Pain from forced penetration by multiple perpetrators

Participants were subjected to genital injuries and painful intercourse owing to forceful penetration by multiple perpetrators. Participant 4 explained as follows:

'I was about to ascend the bridge when four guys approached me. One plugged my mouth and the other two held my hands. I was wearing white pants and they pulled them off. One guy said: I will be the first, I am going first, [started crying]. He started raping me and the other one said to him: hey man, are you not done yet? They were not even using condoms [becoming more agitated]. I was terrified and was praying God to save me, to help me survive this. After finishing, the other one came. After they have all finished, I put on my clothes. The other one suggested that they kill me to prevent me from reporting them to the police and his friends disagreed with his idea.'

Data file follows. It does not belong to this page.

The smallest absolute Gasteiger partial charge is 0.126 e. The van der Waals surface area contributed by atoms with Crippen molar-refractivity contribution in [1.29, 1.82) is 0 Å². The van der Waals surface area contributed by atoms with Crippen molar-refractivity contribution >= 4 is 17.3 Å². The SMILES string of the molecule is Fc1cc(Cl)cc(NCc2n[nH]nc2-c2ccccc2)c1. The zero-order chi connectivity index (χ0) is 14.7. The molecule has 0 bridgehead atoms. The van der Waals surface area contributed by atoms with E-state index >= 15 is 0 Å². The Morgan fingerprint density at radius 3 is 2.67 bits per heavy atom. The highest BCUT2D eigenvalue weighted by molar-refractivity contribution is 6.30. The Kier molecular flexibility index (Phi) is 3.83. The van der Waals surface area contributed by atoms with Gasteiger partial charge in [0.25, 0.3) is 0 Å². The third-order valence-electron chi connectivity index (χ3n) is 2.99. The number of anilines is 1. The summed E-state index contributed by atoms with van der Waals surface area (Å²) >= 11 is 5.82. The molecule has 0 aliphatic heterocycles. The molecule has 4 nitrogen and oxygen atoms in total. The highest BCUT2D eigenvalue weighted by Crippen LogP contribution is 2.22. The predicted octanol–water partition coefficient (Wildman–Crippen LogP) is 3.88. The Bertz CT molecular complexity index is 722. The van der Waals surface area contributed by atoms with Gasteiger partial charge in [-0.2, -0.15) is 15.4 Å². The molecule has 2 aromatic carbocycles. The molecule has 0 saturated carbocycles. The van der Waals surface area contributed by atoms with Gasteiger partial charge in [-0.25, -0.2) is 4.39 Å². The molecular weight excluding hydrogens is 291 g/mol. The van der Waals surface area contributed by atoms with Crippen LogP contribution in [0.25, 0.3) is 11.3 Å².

Participant 6 explained her ordeal like this:

'We were asleep and I suddenly heard a lot of noise, people talking loud and breaking into our house. We [my younger sister and I] then fled into our dad's room who is very old and weak. They entered into my dad's room, took the bed mattress off and onto the floor. They threw me on the mattress and started raping me. It was a group of people, about nine , the whole group raped me. When the other finished, the other one would follow, just like that.'

Engaging in a sexual intercourse activity according to McQuid-Mason et al. (2002) is a process which requires normal human physiological response that occurs in four phases. The first phase is the excitement phase that prepares the female genital tract to receive the penis by increasing lubricating secretions and muscle relaxation. The researcher believes that participants suffered pain and genital injuries given that these mentioned phases of sexual intercourse were not followed in their case. Moreover, Anderson et al. (2009) state that whether a woman has consensual or non-consensual sex, she still suffers genital injuries. The fact that women in consensual sex are subjected to genital injuries led the researcher to conclude that participants in this study sustained more genital injuries as they were involved in non-consensual forceful multiple perpetrator intercourse.